For a more colourful view of Harry and maybe a few mojito sessions follow Harry on Instagram here! 

Which is the better investment for me? Property Vs. Shares it's the Showdown of the Century, Find out Which Performs better and Which Makes More Money?  

In this week's episode of the Rentvesting Podcast, we're going to talk about the battle of growth. There was an article in the AFR about the growing number of Millenials investing in the stock market. So we're looking at the pros and cons of property verse shares and which one is better, in both situations.

Louis is going to be fighting for shares and Jayden will fight for property, and we're going to battle it out.

 

Round 1: Pros - Property, leveraged.

Being able to leverage property is a clear advantage for property. If you invest $100k in shares verse property, the return of property will be a lot higher. So the big pro with property is that it's leveraged because if you get 10% return on property you'll make more than 10% return on shares.

According to residential property returns, they sit at 9.9% compared to Australian shares at 8.7% - gross return.

 

Pros - Shares, higher yield, no outgoings.

With shares, you'll get higher income per yield, so after costs and outgoings, that $100k can still earn similar income to property overall.

With property, it depends on where you are buying your property, obviously, the higher the yield will affect it.

As with shares, it's the same. You can buy some mining stock that won't ever pay a dividend because they don't really have earnings but generally, there are mid-capped to large capped shares that pay fully franked dividends. Telstra at the moment is paying a yield of 7.5 excluding franking credits. That's from an income point of view, fairly sexy.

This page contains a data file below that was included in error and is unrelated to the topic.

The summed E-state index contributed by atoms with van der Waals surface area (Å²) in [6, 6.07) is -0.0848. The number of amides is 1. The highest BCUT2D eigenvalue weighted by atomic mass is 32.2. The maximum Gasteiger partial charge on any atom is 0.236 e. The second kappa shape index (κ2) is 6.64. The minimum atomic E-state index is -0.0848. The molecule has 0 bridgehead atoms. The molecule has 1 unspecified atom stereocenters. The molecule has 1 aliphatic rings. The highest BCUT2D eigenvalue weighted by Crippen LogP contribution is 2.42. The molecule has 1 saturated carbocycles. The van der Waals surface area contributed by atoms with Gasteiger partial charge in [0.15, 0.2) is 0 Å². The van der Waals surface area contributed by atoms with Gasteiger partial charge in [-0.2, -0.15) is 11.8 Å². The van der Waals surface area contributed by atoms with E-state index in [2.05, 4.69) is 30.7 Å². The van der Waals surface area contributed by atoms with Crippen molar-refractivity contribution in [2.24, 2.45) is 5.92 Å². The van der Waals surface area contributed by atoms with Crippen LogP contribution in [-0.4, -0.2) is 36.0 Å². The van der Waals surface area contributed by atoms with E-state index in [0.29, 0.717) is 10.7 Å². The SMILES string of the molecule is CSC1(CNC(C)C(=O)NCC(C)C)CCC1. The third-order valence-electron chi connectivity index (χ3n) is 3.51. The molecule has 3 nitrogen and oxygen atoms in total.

Shares have franking credits, this is where the company has paid tax and out of the profit they pay you a dividend when you receive that income you pay your marginal tax rate but you'll get some franking credits back and it works out as a tax effective income.

This is exclusive to Australian shares, on American and European you don't get franking credits. But you can invest in Malta.

So obviously pros and cons to both.

 

Pro - Property, no capital gains when living in it.

Another property pro is that if you're living in it, it's hugely lucrative tax-wise as there's no capital gains tax when you sell it.

 

Con - Shares, capital gains tax.

Whereas shares you the get the capital gains tax when you sell. You will be assessed as earning half of it, so if you're on the highest marginal tax rate you'll lose a big chunk of it to tax.

So if you make $100k off shares, you'll be assessed as earning $50k and so you'll pay about $25k, a big chunk.

While property, it's hugely beneficial to renovate and flip it, as long as it's your principal place of residence and it's not your primary income source, there's no capital gains tax which is a great instrument when selling your home.

 

Pro - Shares, diversification.

It's cost effective to get a lot of shares at a low price. You can buy 300 shares for $20 through an ETF. However also beware that shares can be expensive if you're buying small parcels due to paying brokerage.

But equally, property can be expensive to get into with stamp duty, conveyancing, real estate costs, maintenance etc. The rule of thumb on an investment property (it's not the same interstate) but generally I use 5% as entry cost for a property.

But then if you look at the long-term returns, property wins.

However, if you go 30 years, shares win hands down, while 10 - 20 years though property is better.

 

Pro - Property, historically good long-term returns.